Durack and Lawrence Livermore colleagues worked with a Jet Propulsion Laboratory scientist to compare ocean observations with ocean models. They concluded that the upper levels of the planet’s oceans — those of the northern and southern hemispheres combined — had been warming during several decades prior to 2005 at rates that were 24 to 58 percent faster than had previously been realized.
“The Gulf of Alaska and the Bering Sea have become … unusually warm in a way that has species showing up in very odd places and could have lasting implications for fisheries in both places,” said Michael Milstein of the Northwest Fisheries Science Center in Seattle. “Parts of the Gulf of Alaska and Bering Sea are close to 5 degrees F higher than average. Warm conditions like this in the past have had effects on fisheries.”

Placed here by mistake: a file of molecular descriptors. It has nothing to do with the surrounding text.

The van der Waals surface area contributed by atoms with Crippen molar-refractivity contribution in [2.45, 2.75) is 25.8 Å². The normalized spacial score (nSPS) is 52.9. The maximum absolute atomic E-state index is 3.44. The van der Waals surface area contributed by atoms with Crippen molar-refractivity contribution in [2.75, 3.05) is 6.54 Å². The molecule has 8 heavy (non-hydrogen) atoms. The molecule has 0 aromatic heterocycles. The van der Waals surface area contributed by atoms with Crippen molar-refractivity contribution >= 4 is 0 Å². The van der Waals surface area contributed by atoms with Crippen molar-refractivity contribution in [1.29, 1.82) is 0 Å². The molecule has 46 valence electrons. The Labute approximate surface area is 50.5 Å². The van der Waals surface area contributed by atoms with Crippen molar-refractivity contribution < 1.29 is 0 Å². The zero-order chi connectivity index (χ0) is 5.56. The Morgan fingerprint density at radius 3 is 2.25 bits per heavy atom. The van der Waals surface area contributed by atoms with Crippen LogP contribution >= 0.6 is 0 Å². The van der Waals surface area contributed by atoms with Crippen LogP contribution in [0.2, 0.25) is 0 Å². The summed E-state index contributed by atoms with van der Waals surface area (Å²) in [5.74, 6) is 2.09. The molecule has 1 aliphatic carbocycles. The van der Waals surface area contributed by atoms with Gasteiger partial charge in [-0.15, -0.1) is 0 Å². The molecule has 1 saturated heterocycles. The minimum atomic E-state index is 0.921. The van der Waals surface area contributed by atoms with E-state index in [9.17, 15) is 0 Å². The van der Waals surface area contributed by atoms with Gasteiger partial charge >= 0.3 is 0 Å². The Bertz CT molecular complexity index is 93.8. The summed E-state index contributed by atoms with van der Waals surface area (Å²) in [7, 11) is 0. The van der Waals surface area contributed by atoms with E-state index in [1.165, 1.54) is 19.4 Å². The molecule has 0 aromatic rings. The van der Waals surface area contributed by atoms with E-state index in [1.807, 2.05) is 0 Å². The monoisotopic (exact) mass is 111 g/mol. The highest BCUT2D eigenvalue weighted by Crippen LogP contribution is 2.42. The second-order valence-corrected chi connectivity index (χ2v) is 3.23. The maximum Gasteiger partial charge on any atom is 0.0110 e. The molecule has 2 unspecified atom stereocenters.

From JPL, California Institute of Technology Unusual summertime warming off California Coast (September, 2014) Visit Neptune 911 for Kids, for a “kids version” of this story. Date: Thursday, September 4, 2014 Recently an episode of intensified coastal warming off California… Read More ›
FRIENDSHIP, Maine — Imagine Cape Cod without cod. Maine without lobster. The region’s famous rocky beaches invisible, obscured by constant high waters. It’s already starting to happen. The culprit is the warming seas — and in particular the Gulf of… Read More ›
Starfish are dying in massive numbers due to a disease outbreak that melts the animals into a white goo, leaving researchers scrambling to explain the troubling phenomenon. Dubbed Sea Star Wasting Syndrome, the disease is most prominent on the Pacific… Read More ›